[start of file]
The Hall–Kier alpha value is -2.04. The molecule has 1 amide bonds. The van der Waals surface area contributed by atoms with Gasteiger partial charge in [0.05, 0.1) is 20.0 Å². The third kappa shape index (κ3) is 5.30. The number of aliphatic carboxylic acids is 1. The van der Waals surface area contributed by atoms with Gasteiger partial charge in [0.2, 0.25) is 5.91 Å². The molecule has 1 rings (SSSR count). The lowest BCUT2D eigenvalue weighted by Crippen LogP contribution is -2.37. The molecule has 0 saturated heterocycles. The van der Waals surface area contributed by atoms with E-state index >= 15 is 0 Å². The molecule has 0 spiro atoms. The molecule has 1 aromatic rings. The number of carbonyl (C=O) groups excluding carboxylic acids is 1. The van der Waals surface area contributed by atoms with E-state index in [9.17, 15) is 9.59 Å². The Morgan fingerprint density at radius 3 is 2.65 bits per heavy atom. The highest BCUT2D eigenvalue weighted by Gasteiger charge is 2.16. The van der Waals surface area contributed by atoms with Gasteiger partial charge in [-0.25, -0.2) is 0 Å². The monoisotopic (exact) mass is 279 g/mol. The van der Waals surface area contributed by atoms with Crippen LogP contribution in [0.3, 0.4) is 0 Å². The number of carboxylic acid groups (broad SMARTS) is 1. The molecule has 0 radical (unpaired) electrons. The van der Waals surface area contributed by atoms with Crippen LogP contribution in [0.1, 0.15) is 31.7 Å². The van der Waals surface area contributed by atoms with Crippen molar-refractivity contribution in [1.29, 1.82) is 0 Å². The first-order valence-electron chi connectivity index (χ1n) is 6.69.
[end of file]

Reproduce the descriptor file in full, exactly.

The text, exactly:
The Hall–Kier alpha value is -2.04. The molecule has 1 amide bonds. The van der Waals surface area contributed by atoms with Gasteiger partial charge in [0.05, 0.1) is 20.0 Å². The third kappa shape index (κ3) is 5.30. The number of aliphatic carboxylic acids is 1. The van der Waals surface area contributed by atoms with Gasteiger partial charge in [0.2, 0.25) is 5.91 Å². The molecule has 1 rings (SSSR count). The lowest BCUT2D eigenvalue weighted by Crippen LogP contribution is -2.37. The molecule has 0 saturated heterocycles. The van der Waals surface area contributed by atoms with E-state index >= 15 is 0 Å². The molecule has 0 spiro atoms. The molecule has 1 aromatic rings. The number of carbonyl (C=O) groups excluding carboxylic acids is 1. The van der Waals surface area contributed by atoms with E-state index in [9.17, 15) is 9.59 Å². The Morgan fingerprint density at radius 3 is 2.65 bits per heavy atom. The highest BCUT2D eigenvalue weighted by Gasteiger charge is 2.16. The van der Waals surface area contributed by atoms with Gasteiger partial charge in [-0.25, -0.2) is 0 Å². The monoisotopic (exact) mass is 279 g/mol. The van der Waals surface area contributed by atoms with Crippen LogP contribution in [0.3, 0.4) is 0 Å². The number of carboxylic acid groups (broad SMARTS) is 1. The molecule has 0 radical (unpaired) electrons. The van der Waals surface area contributed by atoms with Crippen LogP contribution in [0.1, 0.15) is 31.7 Å². The van der Waals surface area contributed by atoms with Crippen molar-refractivity contribution in [1.29, 1.82) is 0 Å². The first-order valence-electron chi connectivity index (χ1n) is 6.69.